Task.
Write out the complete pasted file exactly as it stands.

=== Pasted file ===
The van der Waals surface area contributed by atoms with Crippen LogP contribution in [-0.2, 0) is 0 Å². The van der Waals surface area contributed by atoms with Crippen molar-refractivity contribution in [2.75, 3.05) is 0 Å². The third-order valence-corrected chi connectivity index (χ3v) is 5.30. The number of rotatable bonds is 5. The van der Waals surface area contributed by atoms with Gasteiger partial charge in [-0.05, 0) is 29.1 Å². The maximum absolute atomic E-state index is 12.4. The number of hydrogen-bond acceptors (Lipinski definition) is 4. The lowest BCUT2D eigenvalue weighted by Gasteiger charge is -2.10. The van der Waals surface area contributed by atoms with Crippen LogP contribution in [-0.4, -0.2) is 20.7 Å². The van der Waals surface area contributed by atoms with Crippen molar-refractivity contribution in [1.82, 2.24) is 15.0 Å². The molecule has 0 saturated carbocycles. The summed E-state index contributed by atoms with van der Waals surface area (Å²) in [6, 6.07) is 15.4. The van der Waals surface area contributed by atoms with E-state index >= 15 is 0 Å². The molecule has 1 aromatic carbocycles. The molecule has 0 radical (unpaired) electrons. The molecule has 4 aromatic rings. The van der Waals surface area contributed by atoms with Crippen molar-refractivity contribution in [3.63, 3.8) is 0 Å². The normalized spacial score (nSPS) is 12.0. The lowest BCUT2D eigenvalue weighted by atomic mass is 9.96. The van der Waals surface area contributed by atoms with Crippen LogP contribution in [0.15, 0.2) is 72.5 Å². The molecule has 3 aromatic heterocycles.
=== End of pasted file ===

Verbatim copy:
The van der Waals surface area contributed by atoms with Crippen LogP contribution in [-0.2, 0) is 0 Å². The van der Waals surface area contributed by atoms with Crippen molar-refractivity contribution in [2.75, 3.05) is 0 Å². The third-order valence-corrected chi connectivity index (χ3v) is 5.30. The number of rotatable bonds is 5. The van der Waals surface area contributed by atoms with Gasteiger partial charge in [-0.05, 0) is 29.1 Å². The maximum absolute atomic E-state index is 12.4. The number of hydrogen-bond acceptors (Lipinski definition) is 4. The lowest BCUT2D eigenvalue weighted by Gasteiger charge is -2.10. The van der Waals surface area contributed by atoms with Crippen LogP contribution in [-0.4, -0.2) is 20.7 Å². The van der Waals surface area contributed by atoms with Crippen molar-refractivity contribution in [1.82, 2.24) is 15.0 Å². The molecule has 0 saturated carbocycles. The summed E-state index contributed by atoms with van der Waals surface area (Å²) in [6, 6.07) is 15.4. The van der Waals surface area contributed by atoms with E-state index >= 15 is 0 Å². The molecule has 1 aromatic carbocycles. The molecule has 0 radical (unpaired) electrons. The molecule has 4 aromatic rings. The van der Waals surface area contributed by atoms with Crippen molar-refractivity contribution in [3.63, 3.8) is 0 Å². The normalized spacial score (nSPS) is 12.0. The lowest BCUT2D eigenvalue weighted by atomic mass is 9.96. The van der Waals surface area contributed by atoms with Crippen LogP contribution in [0.15, 0.2) is 72.5 Å². The molecule has 3 aromatic heterocycles.